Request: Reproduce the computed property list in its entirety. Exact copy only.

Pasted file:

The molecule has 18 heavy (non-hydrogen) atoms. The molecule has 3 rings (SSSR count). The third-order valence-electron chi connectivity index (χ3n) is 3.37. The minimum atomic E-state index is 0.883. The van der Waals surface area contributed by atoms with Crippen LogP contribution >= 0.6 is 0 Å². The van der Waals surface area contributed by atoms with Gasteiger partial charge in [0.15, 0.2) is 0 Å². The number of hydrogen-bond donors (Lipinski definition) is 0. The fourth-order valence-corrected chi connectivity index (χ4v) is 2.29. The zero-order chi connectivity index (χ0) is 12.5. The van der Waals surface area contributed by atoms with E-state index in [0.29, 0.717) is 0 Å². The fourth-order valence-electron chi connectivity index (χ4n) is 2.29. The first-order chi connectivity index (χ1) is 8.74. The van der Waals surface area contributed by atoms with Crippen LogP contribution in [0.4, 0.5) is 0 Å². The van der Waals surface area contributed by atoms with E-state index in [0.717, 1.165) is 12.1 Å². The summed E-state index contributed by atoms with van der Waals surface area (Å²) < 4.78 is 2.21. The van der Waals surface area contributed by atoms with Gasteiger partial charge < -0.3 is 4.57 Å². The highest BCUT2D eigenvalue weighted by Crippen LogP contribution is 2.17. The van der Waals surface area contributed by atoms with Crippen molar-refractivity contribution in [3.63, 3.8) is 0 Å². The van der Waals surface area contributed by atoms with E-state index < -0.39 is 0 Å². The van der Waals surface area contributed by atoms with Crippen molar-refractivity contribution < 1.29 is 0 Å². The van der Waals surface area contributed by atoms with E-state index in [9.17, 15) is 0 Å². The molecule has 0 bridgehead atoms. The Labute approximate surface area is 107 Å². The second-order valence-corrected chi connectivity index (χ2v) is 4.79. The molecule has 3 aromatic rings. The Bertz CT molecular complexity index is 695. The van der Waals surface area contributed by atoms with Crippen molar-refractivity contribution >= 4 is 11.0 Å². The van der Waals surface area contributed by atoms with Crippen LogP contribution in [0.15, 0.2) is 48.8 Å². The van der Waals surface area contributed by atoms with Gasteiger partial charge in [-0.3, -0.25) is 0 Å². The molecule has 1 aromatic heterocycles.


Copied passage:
The molecule has 18 heavy (non-hydrogen) atoms. The molecule has 3 rings (SSSR count). The third-order valence-electron chi connectivity index (χ3n) is 3.37. The minimum atomic E-state index is 0.883. The van der Waals surface area contributed by atoms with Crippen LogP contribution >= 0.6 is 0 Å². The van der Waals surface area contributed by atoms with Gasteiger partial charge in [0.15, 0.2) is 0 Å². The number of hydrogen-bond donors (Lipinski definition) is 0. The fourth-order valence-corrected chi connectivity index (χ4v) is 2.29. The zero-order chi connectivity index (χ0) is 12.5. The van der Waals surface area contributed by atoms with E-state index in [0.29, 0.717) is 0 Å². The fourth-order valence-electron chi connectivity index (χ4n) is 2.29. The first-order chi connectivity index (χ1) is 8.74. The van der Waals surface area contributed by atoms with Crippen LogP contribution in [0.4, 0.5) is 0 Å². The van der Waals surface area contributed by atoms with E-state index in [0.717, 1.165) is 12.1 Å². The summed E-state index contributed by atoms with van der Waals surface area (Å²) < 4.78 is 2.21. The van der Waals surface area contributed by atoms with Gasteiger partial charge < -0.3 is 4.57 Å². The highest BCUT2D eigenvalue weighted by Crippen LogP contribution is 2.17. The van der Waals surface area contributed by atoms with Crippen molar-refractivity contribution in [3.63, 3.8) is 0 Å². The van der Waals surface area contributed by atoms with E-state index < -0.39 is 0 Å². The van der Waals surface area contributed by atoms with Crippen molar-refractivity contribution < 1.29 is 0 Å². The van der Waals surface area contributed by atoms with E-state index in [9.17, 15) is 0 Å². The molecule has 0 bridgehead atoms. The Labute approximate surface area is 107 Å². The second-order valence-corrected chi connectivity index (χ2v) is 4.79. The molecule has 3 aromatic rings. The Bertz CT molecular complexity index is 695. The van der Waals surface area contributed by atoms with Crippen molar-refractivity contribution >= 4 is 11.0 Å². The van der Waals surface area contributed by atoms with Crippen LogP contribution in [0.15, 0.2) is 48.8 Å². The van der Waals surface area contributed by atoms with Gasteiger partial charge in [-0.3, -0.25) is 0 Å². The molecule has 1 aromatic heterocycles.